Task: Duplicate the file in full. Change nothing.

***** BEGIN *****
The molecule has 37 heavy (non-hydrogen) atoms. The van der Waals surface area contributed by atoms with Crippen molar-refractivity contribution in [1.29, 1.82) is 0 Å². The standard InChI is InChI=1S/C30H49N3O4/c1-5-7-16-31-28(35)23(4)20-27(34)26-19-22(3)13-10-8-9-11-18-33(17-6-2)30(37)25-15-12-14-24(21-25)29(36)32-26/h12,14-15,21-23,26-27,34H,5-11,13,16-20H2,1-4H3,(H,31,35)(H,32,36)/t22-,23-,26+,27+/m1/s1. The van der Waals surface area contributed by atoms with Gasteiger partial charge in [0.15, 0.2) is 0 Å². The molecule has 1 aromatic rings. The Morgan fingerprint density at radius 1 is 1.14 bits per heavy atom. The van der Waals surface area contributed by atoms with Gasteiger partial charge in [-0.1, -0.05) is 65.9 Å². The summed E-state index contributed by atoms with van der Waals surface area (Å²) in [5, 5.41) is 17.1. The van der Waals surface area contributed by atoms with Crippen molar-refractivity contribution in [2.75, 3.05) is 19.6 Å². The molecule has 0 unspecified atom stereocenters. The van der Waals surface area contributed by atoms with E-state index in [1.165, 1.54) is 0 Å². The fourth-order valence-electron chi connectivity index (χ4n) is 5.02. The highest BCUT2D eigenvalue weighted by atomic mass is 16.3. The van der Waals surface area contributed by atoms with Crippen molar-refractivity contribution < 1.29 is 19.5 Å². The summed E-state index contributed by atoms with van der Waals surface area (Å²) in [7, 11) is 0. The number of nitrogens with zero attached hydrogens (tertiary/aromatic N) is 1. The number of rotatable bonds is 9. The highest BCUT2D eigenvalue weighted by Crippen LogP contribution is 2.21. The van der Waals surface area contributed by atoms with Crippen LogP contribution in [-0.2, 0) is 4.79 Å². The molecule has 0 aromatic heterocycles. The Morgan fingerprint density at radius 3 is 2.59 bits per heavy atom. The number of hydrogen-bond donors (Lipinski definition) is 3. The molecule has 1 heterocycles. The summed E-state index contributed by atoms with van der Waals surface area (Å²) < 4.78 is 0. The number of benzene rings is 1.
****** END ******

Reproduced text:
The molecule has 37 heavy (non-hydrogen) atoms. The van der Waals surface area contributed by atoms with Crippen molar-refractivity contribution in [1.29, 1.82) is 0 Å². The standard InChI is InChI=1S/C30H49N3O4/c1-5-7-16-31-28(35)23(4)20-27(34)26-19-22(3)13-10-8-9-11-18-33(17-6-2)30(37)25-15-12-14-24(21-25)29(36)32-26/h12,14-15,21-23,26-27,34H,5-11,13,16-20H2,1-4H3,(H,31,35)(H,32,36)/t22-,23-,26+,27+/m1/s1. The van der Waals surface area contributed by atoms with Gasteiger partial charge in [0.15, 0.2) is 0 Å². The molecule has 1 aromatic rings. The Morgan fingerprint density at radius 1 is 1.14 bits per heavy atom. The van der Waals surface area contributed by atoms with Gasteiger partial charge in [-0.1, -0.05) is 65.9 Å². The summed E-state index contributed by atoms with van der Waals surface area (Å²) in [5, 5.41) is 17.1. The van der Waals surface area contributed by atoms with Crippen molar-refractivity contribution in [2.75, 3.05) is 19.6 Å². The molecule has 0 unspecified atom stereocenters. The van der Waals surface area contributed by atoms with E-state index in [1.165, 1.54) is 0 Å². The fourth-order valence-electron chi connectivity index (χ4n) is 5.02. The highest BCUT2D eigenvalue weighted by atomic mass is 16.3. The van der Waals surface area contributed by atoms with Crippen molar-refractivity contribution < 1.29 is 19.5 Å². The summed E-state index contributed by atoms with van der Waals surface area (Å²) in [7, 11) is 0. The number of nitrogens with zero attached hydrogens (tertiary/aromatic N) is 1. The number of rotatable bonds is 9. The highest BCUT2D eigenvalue weighted by Crippen LogP contribution is 2.21. The van der Waals surface area contributed by atoms with Crippen LogP contribution in [-0.2, 0) is 4.79 Å². The molecule has 0 aromatic heterocycles. The Morgan fingerprint density at radius 3 is 2.59 bits per heavy atom. The number of hydrogen-bond donors (Lipinski definition) is 3. The molecule has 1 heterocycles. The summed E-state index contributed by atoms with van der Waals surface area (Å²) < 4.78 is 0. The number of benzene rings is 1.